de Havilland Moth
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The de Havilland Moths were a series of light aircraft, sports planes and military trainers designed by Geoffrey de Havilland. In the late 1920s and 1930s they were the most common civil aircraft flying in Britain and during that time every light aircraft flying in the UK was commonly referred to as a Moth, regardless if it was de Havilland-built or not.
The first Moth was the DH.60: a straight-winged biplane two-seater. To enable storing the plane in small spaces, the DH.60's wings could fold backwards against the fuselage. "Like a moth" remarked Geoffrey de Havilland, an avid lepidopterist, and so the plane was nicknamed Moth from the drawing board on.
The 'Moth' was one of the first practical light aircraft designs to be intended for civilian training and recreational use, rather than for military buyers. The Moth was also one of the first light aircraft to be mass-produced and was available to a much wider section of the general public than previous aircraft designs.
First variations of the name began with changes in the engine used for the DH.60: Variants with a Cirrus Hermes, Armstrong Siddeley Genet and de Havilland Gipsy engine became Hermes Moth, Genet Moth and Gipsy Moth respectively. (The original ADC Cirrus-powered DH.60 retroactively became the Cirrus Moth.) As the DH.60 became more and more popular, de Havilland decided to cash in on the fame of the original by giving each of his new designs a name ending with Moth.
First of them was the DH.61: a giant five-passenger biplane aptly called Giant Moth. Other Moths include the Leopard Moth and Hornet Moth cabin biplanes, the Puss Moth cabin monoplane and the Moth Minor low-wing two-seater. The most famous of the moths however, for sheer numbers built (nearly 9000), is the DH.82 Tiger Moth: a biplane trainer used during the Second World War in Britain and the Commonwealth of Nations, and the aircraft in which all Second World War RAF pilots learned to fly.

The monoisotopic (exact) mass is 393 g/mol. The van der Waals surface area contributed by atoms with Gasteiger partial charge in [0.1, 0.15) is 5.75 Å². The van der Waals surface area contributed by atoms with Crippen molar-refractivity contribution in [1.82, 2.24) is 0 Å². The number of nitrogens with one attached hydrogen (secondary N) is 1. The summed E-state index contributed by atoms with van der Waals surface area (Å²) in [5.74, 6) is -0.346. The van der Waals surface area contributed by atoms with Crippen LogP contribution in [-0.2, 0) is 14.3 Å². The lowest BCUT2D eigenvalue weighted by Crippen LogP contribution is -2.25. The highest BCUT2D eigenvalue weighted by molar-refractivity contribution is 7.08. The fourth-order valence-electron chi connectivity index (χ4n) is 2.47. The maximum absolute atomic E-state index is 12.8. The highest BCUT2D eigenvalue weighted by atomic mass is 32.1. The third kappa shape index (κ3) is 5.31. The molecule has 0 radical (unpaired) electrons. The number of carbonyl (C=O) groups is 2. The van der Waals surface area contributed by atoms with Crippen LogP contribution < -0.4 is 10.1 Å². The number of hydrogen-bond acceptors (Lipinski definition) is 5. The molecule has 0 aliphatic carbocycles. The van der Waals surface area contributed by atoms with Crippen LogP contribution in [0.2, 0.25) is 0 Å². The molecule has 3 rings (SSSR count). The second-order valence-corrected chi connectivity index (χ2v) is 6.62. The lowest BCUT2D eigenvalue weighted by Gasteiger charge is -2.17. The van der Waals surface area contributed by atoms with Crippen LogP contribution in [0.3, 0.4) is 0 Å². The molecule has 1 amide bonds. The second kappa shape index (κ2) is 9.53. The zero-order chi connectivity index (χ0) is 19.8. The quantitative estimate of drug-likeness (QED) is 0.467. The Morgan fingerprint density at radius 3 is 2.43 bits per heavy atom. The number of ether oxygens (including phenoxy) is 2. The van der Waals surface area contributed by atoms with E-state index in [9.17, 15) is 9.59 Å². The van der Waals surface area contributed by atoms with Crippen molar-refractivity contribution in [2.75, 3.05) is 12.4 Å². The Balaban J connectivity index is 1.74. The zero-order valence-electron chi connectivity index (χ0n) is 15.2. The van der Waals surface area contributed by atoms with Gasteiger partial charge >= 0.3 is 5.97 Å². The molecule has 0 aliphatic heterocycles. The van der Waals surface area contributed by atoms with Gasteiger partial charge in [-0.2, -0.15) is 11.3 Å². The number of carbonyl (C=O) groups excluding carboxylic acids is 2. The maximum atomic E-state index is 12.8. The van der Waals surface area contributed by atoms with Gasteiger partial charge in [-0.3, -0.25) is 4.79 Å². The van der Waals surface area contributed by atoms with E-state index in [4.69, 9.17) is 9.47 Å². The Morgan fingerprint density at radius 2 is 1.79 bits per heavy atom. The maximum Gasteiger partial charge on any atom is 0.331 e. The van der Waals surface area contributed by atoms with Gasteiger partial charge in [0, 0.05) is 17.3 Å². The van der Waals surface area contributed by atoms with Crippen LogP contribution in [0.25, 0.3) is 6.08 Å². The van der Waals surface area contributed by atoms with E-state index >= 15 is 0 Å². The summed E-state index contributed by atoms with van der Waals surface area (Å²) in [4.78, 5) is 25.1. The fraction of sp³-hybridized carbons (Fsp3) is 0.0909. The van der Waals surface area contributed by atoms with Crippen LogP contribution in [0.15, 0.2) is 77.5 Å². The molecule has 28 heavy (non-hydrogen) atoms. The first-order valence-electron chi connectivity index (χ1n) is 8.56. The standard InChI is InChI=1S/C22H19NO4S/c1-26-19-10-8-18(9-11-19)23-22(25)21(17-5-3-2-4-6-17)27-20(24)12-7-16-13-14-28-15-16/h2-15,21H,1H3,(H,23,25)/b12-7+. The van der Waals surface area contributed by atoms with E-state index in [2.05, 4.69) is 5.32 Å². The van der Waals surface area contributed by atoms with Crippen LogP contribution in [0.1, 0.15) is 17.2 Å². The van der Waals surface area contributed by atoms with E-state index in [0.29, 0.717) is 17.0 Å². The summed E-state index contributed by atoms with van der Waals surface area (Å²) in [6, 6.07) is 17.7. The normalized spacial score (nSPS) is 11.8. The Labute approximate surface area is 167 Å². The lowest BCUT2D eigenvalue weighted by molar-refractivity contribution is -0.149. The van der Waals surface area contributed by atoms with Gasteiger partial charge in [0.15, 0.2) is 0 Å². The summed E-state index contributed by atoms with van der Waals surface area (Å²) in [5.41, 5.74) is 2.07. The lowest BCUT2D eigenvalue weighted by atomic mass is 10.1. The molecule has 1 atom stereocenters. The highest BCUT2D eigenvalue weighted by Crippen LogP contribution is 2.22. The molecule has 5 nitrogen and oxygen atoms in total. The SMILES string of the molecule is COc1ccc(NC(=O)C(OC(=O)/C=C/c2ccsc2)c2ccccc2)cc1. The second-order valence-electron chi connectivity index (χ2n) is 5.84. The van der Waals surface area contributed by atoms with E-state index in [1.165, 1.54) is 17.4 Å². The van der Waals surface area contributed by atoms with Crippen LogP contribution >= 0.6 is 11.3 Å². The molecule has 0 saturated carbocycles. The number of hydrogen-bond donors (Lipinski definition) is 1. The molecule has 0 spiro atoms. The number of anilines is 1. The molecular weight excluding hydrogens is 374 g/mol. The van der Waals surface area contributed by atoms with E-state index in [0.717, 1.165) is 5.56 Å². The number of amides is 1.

A more detailed list of the various de Havilland aircraft using the name Moth is given below:
|Moth, Gipsy Moth and Moth Major||DH.60||biplane||some||Lymantria dispar|
|Giant Moth||DH.61||biplane, 8 passengers||10|
|Tiger Moth Racer||DH.71||monoplane||2||some of the Arctiinae|
|Hawk Moth||DH.75||monoplane, 4 seats||8||some of the Sphingidae|
|Puss Moth||DH.80A||monoplane||284||Megalopyge opercularis or Cerura vinula|
|Tiger Moth||DH.82||biplane||8868||some of the Arctiinae|
|Fox Moth||DH.83||biplane||154||Macrothylacia rubi|
|Leopard Moth||DH.85||monoplane||133||Zeuzera pyrina or Hypercompe scribonia|
|Hornet Moth||DH.87||biplane||164||Sesia apiformis|
The prototype of the DH.84 Dragon light passenger plane was originally called Dragon Moth, but later the 'moth' in its name was dropped as the plane was a civil airliner and the name 'moth' was to be used for sportsplanes only.
Media related to De Havilland aircraft at Wikimedia Commons